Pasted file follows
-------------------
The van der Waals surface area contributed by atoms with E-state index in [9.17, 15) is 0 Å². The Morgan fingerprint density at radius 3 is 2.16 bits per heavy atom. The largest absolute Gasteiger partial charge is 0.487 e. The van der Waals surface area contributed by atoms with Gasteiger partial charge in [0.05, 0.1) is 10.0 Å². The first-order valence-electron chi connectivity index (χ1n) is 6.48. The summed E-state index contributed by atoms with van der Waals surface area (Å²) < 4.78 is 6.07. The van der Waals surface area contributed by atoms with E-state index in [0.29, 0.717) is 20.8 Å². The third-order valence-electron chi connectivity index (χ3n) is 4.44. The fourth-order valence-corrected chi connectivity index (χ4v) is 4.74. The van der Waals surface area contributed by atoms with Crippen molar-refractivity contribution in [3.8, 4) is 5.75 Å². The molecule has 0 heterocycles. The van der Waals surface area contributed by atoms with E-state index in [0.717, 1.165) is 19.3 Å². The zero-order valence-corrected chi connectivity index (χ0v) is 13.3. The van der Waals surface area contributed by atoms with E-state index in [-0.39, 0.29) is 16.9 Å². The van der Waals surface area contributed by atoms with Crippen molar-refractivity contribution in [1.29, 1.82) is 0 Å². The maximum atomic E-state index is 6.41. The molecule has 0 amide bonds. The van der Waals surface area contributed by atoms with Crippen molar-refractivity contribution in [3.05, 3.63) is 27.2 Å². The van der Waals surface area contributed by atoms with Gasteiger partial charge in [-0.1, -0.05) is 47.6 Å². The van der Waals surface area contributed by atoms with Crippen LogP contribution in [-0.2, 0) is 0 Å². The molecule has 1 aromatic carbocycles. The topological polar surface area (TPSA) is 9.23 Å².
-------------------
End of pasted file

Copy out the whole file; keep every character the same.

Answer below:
The van der Waals surface area contributed by atoms with E-state index in [9.17, 15) is 0 Å². The Morgan fingerprint density at radius 3 is 2.16 bits per heavy atom. The largest absolute Gasteiger partial charge is 0.487 e. The van der Waals surface area contributed by atoms with Gasteiger partial charge in [0.05, 0.1) is 10.0 Å². The first-order valence-electron chi connectivity index (χ1n) is 6.48. The summed E-state index contributed by atoms with van der Waals surface area (Å²) < 4.78 is 6.07. The van der Waals surface area contributed by atoms with E-state index in [0.29, 0.717) is 20.8 Å². The third-order valence-electron chi connectivity index (χ3n) is 4.44. The fourth-order valence-corrected chi connectivity index (χ4v) is 4.74. The van der Waals surface area contributed by atoms with Crippen molar-refractivity contribution in [3.8, 4) is 5.75 Å². The molecule has 0 heterocycles. The van der Waals surface area contributed by atoms with E-state index in [0.717, 1.165) is 19.3 Å². The zero-order valence-corrected chi connectivity index (χ0v) is 13.3. The van der Waals surface area contributed by atoms with E-state index in [-0.39, 0.29) is 16.9 Å². The van der Waals surface area contributed by atoms with Crippen molar-refractivity contribution in [1.29, 1.82) is 0 Å². The maximum atomic E-state index is 6.41. The molecule has 0 amide bonds. The van der Waals surface area contributed by atoms with Crippen molar-refractivity contribution in [3.05, 3.63) is 27.2 Å². The van der Waals surface area contributed by atoms with Gasteiger partial charge in [-0.1, -0.05) is 47.6 Å². The van der Waals surface area contributed by atoms with Crippen LogP contribution in [-0.2, 0) is 0 Å². The molecule has 1 aromatic carbocycles. The topological polar surface area (TPSA) is 9.23 Å².